1 in 5 pharmacies blocks access to key drug to treat opioid addiction

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In a new study from Oregon Health & Science University, researchers found that one in five pharmacies refuse to dispense a key medication to treat addiction

They called hundreds of pharmacies around the country to ask whether they would dispense Suboxone, also known as buprenorphine.

Buprenorphine is a vital, lifesaving medication for people with opioid use disorder, but improving access has been a problem for a variety of reasons.

The study found it’s quite common for pharmacies to block access.

In the study, tour researchers called a total of 921 pharmacies around the country in May and June of 2020, focusing on 473 U.S. counties with high rates of death from opioid-related overdoses.

Of all the pharmacies contacted, they found that 183—20% of the total—indicated they would not dispense buprenorphine.

They found that independent pharmacies and those in southern U.S. states were significantly more likely to restrict buprenorphine.

Any disruption in access to buprenorphine can put a patient’s recovery at serious risk.

Buprenorphine, approved by the Food and Drug Administration in 2002, relieves withdrawal symptoms and pain, and normalizes brain function by acting on the same targets in the brain as prescription opioids or heroin.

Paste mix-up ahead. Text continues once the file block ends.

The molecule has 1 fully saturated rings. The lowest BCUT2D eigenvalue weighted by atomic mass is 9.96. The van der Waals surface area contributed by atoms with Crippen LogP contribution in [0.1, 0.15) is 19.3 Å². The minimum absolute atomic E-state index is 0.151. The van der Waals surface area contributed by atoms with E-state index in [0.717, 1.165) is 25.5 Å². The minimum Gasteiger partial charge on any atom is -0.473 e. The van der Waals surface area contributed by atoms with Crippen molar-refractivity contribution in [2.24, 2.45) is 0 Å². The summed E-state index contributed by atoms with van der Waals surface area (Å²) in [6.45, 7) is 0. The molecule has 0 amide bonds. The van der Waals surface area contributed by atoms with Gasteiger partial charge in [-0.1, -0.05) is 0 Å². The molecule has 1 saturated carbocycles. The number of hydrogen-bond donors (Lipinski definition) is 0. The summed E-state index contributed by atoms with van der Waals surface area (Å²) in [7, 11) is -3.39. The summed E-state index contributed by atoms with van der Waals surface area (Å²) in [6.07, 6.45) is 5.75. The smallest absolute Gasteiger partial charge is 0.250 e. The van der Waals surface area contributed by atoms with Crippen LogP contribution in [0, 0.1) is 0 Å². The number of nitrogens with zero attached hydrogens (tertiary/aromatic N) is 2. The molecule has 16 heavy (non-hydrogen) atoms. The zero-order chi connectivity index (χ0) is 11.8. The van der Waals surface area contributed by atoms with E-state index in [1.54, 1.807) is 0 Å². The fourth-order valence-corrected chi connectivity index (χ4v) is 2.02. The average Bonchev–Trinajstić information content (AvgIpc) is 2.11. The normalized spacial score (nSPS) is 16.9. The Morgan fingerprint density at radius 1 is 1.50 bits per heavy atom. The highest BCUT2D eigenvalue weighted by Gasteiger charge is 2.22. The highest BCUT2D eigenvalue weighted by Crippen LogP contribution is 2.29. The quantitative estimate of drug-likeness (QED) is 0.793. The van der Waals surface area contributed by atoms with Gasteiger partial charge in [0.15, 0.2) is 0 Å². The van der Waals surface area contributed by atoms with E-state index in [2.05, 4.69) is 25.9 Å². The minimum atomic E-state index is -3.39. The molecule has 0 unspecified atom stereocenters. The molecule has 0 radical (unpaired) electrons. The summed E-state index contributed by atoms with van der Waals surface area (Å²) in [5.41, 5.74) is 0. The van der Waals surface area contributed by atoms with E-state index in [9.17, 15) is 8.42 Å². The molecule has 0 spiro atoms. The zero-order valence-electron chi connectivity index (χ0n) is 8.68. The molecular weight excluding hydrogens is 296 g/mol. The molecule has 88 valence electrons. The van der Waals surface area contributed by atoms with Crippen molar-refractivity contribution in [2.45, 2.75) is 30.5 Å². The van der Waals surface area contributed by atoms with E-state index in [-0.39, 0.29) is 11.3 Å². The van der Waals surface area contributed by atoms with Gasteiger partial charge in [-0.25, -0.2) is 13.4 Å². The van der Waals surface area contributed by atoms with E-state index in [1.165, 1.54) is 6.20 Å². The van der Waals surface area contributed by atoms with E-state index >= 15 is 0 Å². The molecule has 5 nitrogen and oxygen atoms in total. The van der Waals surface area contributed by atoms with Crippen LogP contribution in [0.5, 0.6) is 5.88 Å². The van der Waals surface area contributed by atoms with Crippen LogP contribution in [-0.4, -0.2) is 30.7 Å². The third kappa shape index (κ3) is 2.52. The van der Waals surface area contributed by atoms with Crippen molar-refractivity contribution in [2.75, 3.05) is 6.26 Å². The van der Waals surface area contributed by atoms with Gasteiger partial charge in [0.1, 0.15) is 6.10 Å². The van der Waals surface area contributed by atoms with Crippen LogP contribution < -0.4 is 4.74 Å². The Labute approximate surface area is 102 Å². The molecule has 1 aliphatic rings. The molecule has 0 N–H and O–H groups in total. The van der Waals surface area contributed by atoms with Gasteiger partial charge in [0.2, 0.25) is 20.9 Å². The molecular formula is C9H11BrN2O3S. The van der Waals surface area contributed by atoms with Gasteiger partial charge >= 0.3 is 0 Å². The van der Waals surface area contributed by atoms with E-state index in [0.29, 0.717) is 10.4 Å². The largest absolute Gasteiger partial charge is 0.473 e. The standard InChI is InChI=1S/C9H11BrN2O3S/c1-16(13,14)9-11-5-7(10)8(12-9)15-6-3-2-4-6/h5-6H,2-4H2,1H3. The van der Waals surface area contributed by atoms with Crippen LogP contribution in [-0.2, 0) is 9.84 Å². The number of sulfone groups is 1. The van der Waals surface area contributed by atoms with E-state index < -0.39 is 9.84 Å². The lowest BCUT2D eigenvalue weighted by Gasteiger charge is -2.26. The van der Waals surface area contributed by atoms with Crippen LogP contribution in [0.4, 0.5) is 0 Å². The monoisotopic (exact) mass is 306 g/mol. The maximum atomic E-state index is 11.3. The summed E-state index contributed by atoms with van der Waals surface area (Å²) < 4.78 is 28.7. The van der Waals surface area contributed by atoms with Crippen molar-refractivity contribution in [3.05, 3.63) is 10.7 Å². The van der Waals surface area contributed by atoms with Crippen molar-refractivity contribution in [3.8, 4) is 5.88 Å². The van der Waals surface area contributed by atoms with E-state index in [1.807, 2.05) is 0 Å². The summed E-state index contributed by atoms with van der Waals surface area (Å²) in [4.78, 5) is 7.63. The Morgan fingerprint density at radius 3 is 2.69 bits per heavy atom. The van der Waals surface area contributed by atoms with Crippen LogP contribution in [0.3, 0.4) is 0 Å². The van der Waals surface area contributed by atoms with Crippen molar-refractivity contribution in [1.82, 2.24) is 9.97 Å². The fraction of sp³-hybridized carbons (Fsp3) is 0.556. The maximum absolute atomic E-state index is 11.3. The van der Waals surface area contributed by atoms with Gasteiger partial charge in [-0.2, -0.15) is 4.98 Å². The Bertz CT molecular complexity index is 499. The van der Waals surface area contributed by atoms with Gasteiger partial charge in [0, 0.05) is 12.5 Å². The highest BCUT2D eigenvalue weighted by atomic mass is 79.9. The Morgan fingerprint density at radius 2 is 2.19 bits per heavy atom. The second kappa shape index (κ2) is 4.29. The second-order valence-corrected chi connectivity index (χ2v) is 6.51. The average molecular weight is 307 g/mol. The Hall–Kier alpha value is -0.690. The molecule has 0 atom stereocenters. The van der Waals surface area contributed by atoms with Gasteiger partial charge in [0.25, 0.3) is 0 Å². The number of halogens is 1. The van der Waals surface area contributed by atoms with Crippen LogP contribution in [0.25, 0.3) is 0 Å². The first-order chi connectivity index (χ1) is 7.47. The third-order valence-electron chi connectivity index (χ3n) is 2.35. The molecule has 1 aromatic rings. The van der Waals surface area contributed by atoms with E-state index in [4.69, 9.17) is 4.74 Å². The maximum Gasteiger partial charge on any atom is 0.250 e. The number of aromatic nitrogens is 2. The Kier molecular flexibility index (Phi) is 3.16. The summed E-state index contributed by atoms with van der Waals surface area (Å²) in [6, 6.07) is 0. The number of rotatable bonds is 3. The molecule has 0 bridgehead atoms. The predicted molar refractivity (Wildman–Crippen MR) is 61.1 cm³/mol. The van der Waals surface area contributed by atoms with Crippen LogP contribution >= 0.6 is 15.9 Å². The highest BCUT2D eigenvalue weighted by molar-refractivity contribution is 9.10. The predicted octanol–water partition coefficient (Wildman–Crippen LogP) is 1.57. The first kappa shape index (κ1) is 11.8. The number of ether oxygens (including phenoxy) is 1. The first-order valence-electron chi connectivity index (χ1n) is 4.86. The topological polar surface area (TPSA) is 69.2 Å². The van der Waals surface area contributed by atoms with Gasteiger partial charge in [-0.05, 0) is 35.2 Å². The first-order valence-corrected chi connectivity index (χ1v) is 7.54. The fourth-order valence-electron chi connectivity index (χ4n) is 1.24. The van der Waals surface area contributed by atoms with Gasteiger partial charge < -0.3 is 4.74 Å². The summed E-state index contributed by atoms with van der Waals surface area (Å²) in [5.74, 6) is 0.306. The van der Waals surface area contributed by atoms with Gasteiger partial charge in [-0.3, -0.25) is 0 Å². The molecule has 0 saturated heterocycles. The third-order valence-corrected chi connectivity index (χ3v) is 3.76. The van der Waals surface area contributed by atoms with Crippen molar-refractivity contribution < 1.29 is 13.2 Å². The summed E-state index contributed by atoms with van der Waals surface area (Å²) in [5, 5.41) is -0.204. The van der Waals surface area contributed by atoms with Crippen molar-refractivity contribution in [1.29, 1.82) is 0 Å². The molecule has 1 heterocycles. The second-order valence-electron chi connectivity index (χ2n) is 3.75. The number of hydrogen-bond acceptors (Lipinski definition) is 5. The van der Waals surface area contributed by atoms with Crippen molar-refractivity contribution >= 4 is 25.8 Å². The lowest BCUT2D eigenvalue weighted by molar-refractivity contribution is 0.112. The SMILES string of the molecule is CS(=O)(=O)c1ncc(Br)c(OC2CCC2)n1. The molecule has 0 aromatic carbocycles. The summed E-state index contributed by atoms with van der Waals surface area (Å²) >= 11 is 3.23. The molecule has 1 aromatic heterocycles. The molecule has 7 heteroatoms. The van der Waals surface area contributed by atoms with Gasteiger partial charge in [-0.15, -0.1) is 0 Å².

It is one of three medicines approved by the FDA to treat opioid dependence, along with methadone and naltrexone.

The team hopes the research raises awareness of the stigma against people with opioid use disorder.

As the nation’s opioid epidemic continues to claim more than 70,000 lives annually in overdose deaths, they hope the new findings will encourage pharmacists to do their part to roll back the epidemic.

If you care about opioid addiction, please read studies about the key to recovering from opioid addiction and findings of a new method for pain relief without opioids.

For more information about opioid addiction treatment and prevention, please see recent studies about common herb for treating opioid addiction and pain may harm your health and results showing that taking opioids for chronic pain: here’s what the experts recommend.

The study is published in Drug and Alcohol Dependence. One author of the study is Daniel Hartung, Pharm.D., M.P.H.

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